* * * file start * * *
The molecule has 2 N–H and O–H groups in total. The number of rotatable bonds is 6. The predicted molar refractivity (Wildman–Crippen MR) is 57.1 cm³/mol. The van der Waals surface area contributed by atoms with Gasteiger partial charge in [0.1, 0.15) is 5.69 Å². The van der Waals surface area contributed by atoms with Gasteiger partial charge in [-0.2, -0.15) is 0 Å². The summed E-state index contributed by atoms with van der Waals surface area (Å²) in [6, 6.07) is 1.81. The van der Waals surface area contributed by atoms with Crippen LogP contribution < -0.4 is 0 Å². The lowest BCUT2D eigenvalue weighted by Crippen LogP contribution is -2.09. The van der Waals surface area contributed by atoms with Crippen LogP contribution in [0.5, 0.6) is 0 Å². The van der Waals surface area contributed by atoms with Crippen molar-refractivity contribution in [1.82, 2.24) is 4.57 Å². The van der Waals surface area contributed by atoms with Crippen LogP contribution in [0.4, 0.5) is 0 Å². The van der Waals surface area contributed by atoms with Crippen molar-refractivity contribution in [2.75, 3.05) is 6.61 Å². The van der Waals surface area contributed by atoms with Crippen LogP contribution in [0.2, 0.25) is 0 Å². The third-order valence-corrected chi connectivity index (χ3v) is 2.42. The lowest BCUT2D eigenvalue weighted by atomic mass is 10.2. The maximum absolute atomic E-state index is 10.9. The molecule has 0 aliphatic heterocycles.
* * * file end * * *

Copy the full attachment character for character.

The molecule has 2 N–H and O–H groups in total. The number of rotatable bonds is 6. The predicted molar refractivity (Wildman–Crippen MR) is 57.1 cm³/mol. The van der Waals surface area contributed by atoms with Gasteiger partial charge in [0.1, 0.15) is 5.69 Å². The van der Waals surface area contributed by atoms with Gasteiger partial charge in [-0.2, -0.15) is 0 Å². The summed E-state index contributed by atoms with van der Waals surface area (Å²) in [6, 6.07) is 1.81. The van der Waals surface area contributed by atoms with Crippen LogP contribution < -0.4 is 0 Å². The lowest BCUT2D eigenvalue weighted by Crippen LogP contribution is -2.09. The van der Waals surface area contributed by atoms with Crippen LogP contribution in [0.5, 0.6) is 0 Å². The van der Waals surface area contributed by atoms with Crippen molar-refractivity contribution in [1.82, 2.24) is 4.57 Å². The van der Waals surface area contributed by atoms with Crippen LogP contribution in [0.4, 0.5) is 0 Å². The van der Waals surface area contributed by atoms with Crippen molar-refractivity contribution in [2.75, 3.05) is 6.61 Å². The van der Waals surface area contributed by atoms with Crippen LogP contribution in [0.2, 0.25) is 0 Å². The third-order valence-corrected chi connectivity index (χ3v) is 2.42. The lowest BCUT2D eigenvalue weighted by atomic mass is 10.2. The maximum absolute atomic E-state index is 10.9. The molecule has 0 aliphatic heterocycles.